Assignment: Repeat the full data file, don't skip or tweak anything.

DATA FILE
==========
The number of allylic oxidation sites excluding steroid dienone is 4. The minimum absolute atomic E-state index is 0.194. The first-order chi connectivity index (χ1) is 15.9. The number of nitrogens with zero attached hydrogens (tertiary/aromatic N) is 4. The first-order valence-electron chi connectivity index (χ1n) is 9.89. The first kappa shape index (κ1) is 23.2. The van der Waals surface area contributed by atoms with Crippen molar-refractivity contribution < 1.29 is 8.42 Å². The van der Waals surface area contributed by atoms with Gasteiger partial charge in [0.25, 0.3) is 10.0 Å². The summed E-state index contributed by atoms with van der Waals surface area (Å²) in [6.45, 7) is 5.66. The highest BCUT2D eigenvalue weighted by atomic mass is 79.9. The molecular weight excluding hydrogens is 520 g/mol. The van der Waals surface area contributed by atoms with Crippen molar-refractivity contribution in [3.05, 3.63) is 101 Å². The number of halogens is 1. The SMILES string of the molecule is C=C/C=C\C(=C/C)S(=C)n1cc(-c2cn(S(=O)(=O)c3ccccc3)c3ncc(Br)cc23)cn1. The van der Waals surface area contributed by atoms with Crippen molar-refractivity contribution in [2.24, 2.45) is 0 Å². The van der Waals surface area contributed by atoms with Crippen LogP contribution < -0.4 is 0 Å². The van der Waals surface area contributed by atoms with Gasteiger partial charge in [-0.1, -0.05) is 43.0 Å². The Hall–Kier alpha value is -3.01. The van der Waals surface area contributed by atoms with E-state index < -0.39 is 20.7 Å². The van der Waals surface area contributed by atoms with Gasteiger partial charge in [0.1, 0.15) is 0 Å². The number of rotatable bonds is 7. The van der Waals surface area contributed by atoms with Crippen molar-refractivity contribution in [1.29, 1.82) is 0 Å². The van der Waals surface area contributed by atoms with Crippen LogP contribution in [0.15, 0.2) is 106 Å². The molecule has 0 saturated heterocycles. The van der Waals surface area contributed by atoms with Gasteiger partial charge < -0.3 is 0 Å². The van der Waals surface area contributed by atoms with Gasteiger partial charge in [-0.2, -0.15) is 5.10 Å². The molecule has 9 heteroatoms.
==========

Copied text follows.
The number of allylic oxidation sites excluding steroid dienone is 4. The minimum absolute atomic E-state index is 0.194. The first-order chi connectivity index (χ1) is 15.9. The number of nitrogens with zero attached hydrogens (tertiary/aromatic N) is 4. The first-order valence-electron chi connectivity index (χ1n) is 9.89. The first kappa shape index (κ1) is 23.2. The van der Waals surface area contributed by atoms with Crippen molar-refractivity contribution < 1.29 is 8.42 Å². The van der Waals surface area contributed by atoms with Gasteiger partial charge in [0.25, 0.3) is 10.0 Å². The summed E-state index contributed by atoms with van der Waals surface area (Å²) in [6.45, 7) is 5.66. The highest BCUT2D eigenvalue weighted by atomic mass is 79.9. The molecular weight excluding hydrogens is 520 g/mol. The van der Waals surface area contributed by atoms with Crippen molar-refractivity contribution in [3.05, 3.63) is 101 Å². The number of halogens is 1. The SMILES string of the molecule is C=C/C=C\C(=C/C)S(=C)n1cc(-c2cn(S(=O)(=O)c3ccccc3)c3ncc(Br)cc23)cn1. The van der Waals surface area contributed by atoms with Crippen molar-refractivity contribution in [2.24, 2.45) is 0 Å². The van der Waals surface area contributed by atoms with Crippen LogP contribution < -0.4 is 0 Å². The van der Waals surface area contributed by atoms with Gasteiger partial charge in [-0.1, -0.05) is 43.0 Å². The Hall–Kier alpha value is -3.01. The van der Waals surface area contributed by atoms with E-state index < -0.39 is 20.7 Å². The van der Waals surface area contributed by atoms with Gasteiger partial charge in [0.1, 0.15) is 0 Å². The number of rotatable bonds is 7. The van der Waals surface area contributed by atoms with Crippen molar-refractivity contribution in [1.29, 1.82) is 0 Å². The van der Waals surface area contributed by atoms with Crippen LogP contribution in [0.15, 0.2) is 106 Å². The molecule has 0 saturated heterocycles. The van der Waals surface area contributed by atoms with Gasteiger partial charge < -0.3 is 0 Å². The van der Waals surface area contributed by atoms with Gasteiger partial charge in [-0.2, -0.15) is 5.10 Å². The molecule has 9 heteroatoms.